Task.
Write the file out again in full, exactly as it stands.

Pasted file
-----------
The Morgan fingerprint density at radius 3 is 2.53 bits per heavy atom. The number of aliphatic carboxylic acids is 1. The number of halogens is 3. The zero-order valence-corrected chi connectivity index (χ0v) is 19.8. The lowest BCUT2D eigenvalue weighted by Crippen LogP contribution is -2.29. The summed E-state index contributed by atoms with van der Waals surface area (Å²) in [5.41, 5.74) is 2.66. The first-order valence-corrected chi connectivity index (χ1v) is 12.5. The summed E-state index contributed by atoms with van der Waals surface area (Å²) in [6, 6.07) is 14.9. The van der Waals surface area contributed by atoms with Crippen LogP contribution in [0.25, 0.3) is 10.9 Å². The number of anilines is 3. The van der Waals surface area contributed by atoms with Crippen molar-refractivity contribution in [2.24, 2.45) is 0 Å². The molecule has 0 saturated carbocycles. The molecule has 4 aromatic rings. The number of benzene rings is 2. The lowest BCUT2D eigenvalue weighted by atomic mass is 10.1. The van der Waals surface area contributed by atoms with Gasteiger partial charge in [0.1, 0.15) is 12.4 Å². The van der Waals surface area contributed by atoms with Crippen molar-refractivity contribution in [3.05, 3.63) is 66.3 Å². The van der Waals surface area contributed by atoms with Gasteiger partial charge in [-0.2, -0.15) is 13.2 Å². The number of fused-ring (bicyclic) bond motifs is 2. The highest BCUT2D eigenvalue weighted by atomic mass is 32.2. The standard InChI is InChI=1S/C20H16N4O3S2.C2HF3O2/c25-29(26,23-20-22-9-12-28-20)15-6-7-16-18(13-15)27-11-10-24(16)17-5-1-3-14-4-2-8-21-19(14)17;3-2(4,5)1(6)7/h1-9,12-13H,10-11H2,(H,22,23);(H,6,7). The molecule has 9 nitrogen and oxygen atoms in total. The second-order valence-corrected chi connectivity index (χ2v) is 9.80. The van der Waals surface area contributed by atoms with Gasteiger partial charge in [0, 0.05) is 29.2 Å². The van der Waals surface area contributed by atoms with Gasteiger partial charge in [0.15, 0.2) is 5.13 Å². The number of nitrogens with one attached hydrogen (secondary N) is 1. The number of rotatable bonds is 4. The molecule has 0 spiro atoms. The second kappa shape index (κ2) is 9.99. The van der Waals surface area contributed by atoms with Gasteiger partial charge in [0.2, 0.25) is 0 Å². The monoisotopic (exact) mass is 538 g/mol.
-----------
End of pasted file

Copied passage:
The Morgan fingerprint density at radius 3 is 2.53 bits per heavy atom. The number of aliphatic carboxylic acids is 1. The number of halogens is 3. The zero-order valence-corrected chi connectivity index (χ0v) is 19.8. The lowest BCUT2D eigenvalue weighted by Crippen LogP contribution is -2.29. The summed E-state index contributed by atoms with van der Waals surface area (Å²) in [5.41, 5.74) is 2.66. The first-order valence-corrected chi connectivity index (χ1v) is 12.5. The summed E-state index contributed by atoms with van der Waals surface area (Å²) in [6, 6.07) is 14.9. The van der Waals surface area contributed by atoms with Crippen LogP contribution in [0.25, 0.3) is 10.9 Å². The number of anilines is 3. The van der Waals surface area contributed by atoms with Crippen molar-refractivity contribution in [2.24, 2.45) is 0 Å². The molecule has 0 saturated carbocycles. The molecule has 4 aromatic rings. The number of benzene rings is 2. The lowest BCUT2D eigenvalue weighted by atomic mass is 10.1. The van der Waals surface area contributed by atoms with Gasteiger partial charge in [0.1, 0.15) is 12.4 Å². The van der Waals surface area contributed by atoms with Crippen molar-refractivity contribution in [3.05, 3.63) is 66.3 Å². The van der Waals surface area contributed by atoms with Gasteiger partial charge in [-0.2, -0.15) is 13.2 Å². The number of fused-ring (bicyclic) bond motifs is 2. The highest BCUT2D eigenvalue weighted by atomic mass is 32.2. The standard InChI is InChI=1S/C20H16N4O3S2.C2HF3O2/c25-29(26,23-20-22-9-12-28-20)15-6-7-16-18(13-15)27-11-10-24(16)17-5-1-3-14-4-2-8-21-19(14)17;3-2(4,5)1(6)7/h1-9,12-13H,10-11H2,(H,22,23);(H,6,7). The molecule has 9 nitrogen and oxygen atoms in total. The second-order valence-corrected chi connectivity index (χ2v) is 9.80. The van der Waals surface area contributed by atoms with Gasteiger partial charge in [0, 0.05) is 29.2 Å². The van der Waals surface area contributed by atoms with Gasteiger partial charge in [0.15, 0.2) is 5.13 Å². The number of nitrogens with one attached hydrogen (secondary N) is 1. The number of rotatable bonds is 4. The molecule has 0 spiro atoms. The second kappa shape index (κ2) is 9.99. The van der Waals surface area contributed by atoms with Gasteiger partial charge in [0.2, 0.25) is 0 Å². The monoisotopic (exact) mass is 538 g/mol.